Friday, June 3, 2022

Clean Water Is Up To You: Gardening For Wildlife And Water

Do you have a bird bath in your yard? A few shrubs? A brush pile by the back fence?

If the answer is yes, you’re well on your way to a backyard habitat that’s good for native wildlife — and for protecting drinking water.

A welcoming environment for you and wildlife

The Audubon Society, National Fish and Wildlife and many other outfits will guide you in creating and certifying an official “backyard habitat.” 

Having a goal like that can be fun. But you can start providing for wildlife with baby steps.

A bird bath, for instance. You don’t need anything fancy or expensive, just be sure whatever you use is no more than 2.5 inches deep. An orphaned garbage can lid, old deep-sided sheet pan or jumbo pot saucer all work. 

Find a stump, or stack some bricks, concrete blocks, or stones to elevate the bath at least two feet off the ground, preferably three. Put a flat rock in the middle to hold it down and provide a landing place, add water, and you’re in business.

Birds are attracted to the sound of water, and a fun project for the kids is to add a drip to the bird bath. 

Repurpose a gallon jug by using a hot needle to pierce a hole at one of the bottom corners. Thread a rope loop through the jug handle and hang it on a garden hook or tree branch a foot or two above your bird bath. 

Make sure it drips at least 10 drops a minute (if not, widen the hole slightly), and you’re likely to see birds taking a shower within a day.

If a bird bath isn’t your thing, consider that brush pile. Just letting it be provides shelter and cover for all kinds of critters. A few evergreens also provide shelter and cover, year-round. 

A fruit tree or white oak tree are great food sources. Shrubs serve up berries and nesting sites, and native flowering plants like golden rod, black-eyed Susan and Joe Pye weed produce seeds for an all-winter bird buffet.

What NOT to do

As part of your growing backyard wildlife habitat, you’ll want to cut back on some common practices that harm the critters you are attracting.

That means reducing the amount of lawn you have to maintain and reducing or eliminating chemicals. 

Lawn is basically a wasteland when it comes to food, cover, and nesting sites. 

Insecticides kill not just nuisance insects, but also good ones like bees and butterflies. 

Herbicides kill food sources that caterpillars need, thus harming the butterfly population, not to mention being bad for humans, too, and polluting water.

Among the chemicals to avoid are fertilizers. Most people overuse them and end up burning their plants — or worse still, inhaling or even touching them which can make you sick.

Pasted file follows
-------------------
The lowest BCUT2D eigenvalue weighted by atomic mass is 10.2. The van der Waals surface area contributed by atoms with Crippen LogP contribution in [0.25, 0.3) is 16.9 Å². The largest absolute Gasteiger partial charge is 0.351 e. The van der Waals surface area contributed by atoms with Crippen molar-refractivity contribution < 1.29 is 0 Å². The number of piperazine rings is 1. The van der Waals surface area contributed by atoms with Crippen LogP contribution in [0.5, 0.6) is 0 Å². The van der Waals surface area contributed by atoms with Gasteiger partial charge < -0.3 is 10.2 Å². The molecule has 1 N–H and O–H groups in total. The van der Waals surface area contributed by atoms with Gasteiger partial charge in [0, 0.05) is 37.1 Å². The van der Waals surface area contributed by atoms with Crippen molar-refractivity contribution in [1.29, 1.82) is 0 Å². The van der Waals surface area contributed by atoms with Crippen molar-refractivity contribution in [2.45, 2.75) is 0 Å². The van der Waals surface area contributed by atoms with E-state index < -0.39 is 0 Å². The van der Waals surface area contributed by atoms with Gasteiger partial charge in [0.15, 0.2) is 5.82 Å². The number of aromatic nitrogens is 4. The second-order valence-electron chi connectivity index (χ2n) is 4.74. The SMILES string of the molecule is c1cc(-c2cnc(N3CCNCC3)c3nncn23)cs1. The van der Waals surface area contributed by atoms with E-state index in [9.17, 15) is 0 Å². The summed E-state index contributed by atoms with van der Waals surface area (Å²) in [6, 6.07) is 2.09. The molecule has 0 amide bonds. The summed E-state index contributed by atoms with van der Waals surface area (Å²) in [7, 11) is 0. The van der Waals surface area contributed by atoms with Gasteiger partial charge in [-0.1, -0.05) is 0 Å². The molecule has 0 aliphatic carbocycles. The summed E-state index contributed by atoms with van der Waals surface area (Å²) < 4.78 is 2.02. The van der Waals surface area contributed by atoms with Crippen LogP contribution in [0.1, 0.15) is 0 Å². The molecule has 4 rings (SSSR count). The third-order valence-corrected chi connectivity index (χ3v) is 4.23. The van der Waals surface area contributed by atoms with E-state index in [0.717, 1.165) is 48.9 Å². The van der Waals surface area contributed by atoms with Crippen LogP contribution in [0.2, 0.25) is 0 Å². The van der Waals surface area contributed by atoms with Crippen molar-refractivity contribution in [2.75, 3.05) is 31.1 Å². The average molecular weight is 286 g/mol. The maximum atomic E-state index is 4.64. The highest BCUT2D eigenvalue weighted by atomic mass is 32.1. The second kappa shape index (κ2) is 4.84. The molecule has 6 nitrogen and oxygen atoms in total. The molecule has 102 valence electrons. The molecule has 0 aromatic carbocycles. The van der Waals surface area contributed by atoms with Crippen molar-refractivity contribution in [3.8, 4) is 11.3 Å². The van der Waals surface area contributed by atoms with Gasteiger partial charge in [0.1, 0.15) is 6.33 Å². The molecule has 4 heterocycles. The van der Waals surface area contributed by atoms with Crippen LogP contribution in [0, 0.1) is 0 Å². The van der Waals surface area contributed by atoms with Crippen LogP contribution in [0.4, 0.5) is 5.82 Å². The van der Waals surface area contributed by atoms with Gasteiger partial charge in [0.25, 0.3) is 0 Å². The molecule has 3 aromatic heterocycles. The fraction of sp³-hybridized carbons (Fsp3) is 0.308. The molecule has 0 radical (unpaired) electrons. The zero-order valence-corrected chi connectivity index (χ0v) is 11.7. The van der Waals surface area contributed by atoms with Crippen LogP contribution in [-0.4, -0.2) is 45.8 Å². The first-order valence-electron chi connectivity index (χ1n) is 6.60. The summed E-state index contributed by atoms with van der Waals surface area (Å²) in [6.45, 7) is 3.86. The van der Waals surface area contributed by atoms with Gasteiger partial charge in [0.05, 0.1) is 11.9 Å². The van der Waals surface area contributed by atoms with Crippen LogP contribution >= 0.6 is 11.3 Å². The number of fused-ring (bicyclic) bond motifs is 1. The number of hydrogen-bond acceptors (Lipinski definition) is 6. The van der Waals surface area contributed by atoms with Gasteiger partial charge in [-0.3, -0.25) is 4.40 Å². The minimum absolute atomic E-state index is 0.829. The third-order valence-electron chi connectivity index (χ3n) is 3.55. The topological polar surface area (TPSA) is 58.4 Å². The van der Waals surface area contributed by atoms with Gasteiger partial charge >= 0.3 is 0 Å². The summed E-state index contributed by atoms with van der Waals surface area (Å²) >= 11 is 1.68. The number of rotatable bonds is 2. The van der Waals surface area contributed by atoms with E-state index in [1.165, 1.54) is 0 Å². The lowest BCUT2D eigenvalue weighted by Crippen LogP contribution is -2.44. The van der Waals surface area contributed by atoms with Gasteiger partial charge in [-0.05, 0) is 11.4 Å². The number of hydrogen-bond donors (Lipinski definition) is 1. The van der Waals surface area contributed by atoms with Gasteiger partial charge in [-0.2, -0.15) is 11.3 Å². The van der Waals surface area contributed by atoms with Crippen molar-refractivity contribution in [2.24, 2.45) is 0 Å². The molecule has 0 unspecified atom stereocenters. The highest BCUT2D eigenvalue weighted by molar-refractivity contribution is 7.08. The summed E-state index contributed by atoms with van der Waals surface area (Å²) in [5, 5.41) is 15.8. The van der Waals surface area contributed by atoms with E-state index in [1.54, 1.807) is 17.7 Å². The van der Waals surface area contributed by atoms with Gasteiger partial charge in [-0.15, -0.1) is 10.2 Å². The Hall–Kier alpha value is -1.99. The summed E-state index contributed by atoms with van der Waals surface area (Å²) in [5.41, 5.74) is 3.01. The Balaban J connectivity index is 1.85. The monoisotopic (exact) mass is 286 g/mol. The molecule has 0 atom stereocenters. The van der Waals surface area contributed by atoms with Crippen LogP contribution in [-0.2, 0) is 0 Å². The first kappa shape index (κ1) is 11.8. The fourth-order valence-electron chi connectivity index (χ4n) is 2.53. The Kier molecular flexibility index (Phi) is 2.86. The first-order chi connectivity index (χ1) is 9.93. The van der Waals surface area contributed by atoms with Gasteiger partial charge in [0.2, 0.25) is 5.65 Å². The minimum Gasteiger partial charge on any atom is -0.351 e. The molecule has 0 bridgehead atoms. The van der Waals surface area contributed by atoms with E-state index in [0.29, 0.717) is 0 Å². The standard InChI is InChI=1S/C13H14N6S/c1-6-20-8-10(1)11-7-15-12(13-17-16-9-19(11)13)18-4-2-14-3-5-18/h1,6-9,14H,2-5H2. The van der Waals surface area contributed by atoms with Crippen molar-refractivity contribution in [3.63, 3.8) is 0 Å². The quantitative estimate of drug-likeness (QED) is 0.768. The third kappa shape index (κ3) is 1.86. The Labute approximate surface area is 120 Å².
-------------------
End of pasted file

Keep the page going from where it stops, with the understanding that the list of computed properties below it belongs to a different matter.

Synthetic agricultural fertilizers also pollute creeks and groundwater.

So, taking a thoughtful, intentional approach to attracting wildlife to your garden can mean less maintenance, lower costs, and fewer powerful chemicals in your own habitat.

A word about cats and dogs: In the U.S. wild and pet cats and dogs kill millions of birds and other wildlife every year. 

If your pets roam outside, be careful to place your feeders and baths near tree cover, but not near shrubs where pets can hide and their natural instincts can lead to mayhem.

Now, where’s that old garbage can lid….?

For more information

Interested in getting your garden certified as a bird-friendly habitat? Go to--

-- Pennsylvania Audubon - Bird Friendly Habitat

-- Penn State Extension - Backyard Wildlife Habitat

This article is part of the Clean Water Is Up To You series published by Brodhead Watershed Association.

For more information on programs, initiatives and other upcoming events, visit the Brodhead Watershed Association website or Follow them on FacebookClick Here to sign up for regular updates from the Association.  Click Here to become a member.

For local land conservation information, visit the Pocono Heritage Land Trust website.

Related Articles - Clean Water Is Up To You:

-- Clean Water Is Up To You: Gardening For Wildlife And Water

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-- Clean Water Is Up To You: Creating Native Habitat In A Postage-Stamp Garden

-- Clean Water Is Up To You: Are You Wasting Perfectly Good Waste?

-- Clean Water Is Up To You: Put Your Septic System On A Diet - Ditch The Grease

-- Clean Water Is Up To You: Become A Salt Penny-Pincher

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Related Article This Week:

-- Sen. Comitta Introduces Legislation To Establish PA Pollinator Habitat Program To Support Migrating Pollinators 

[Posted: June 3, 2022]  PA Environment Digest

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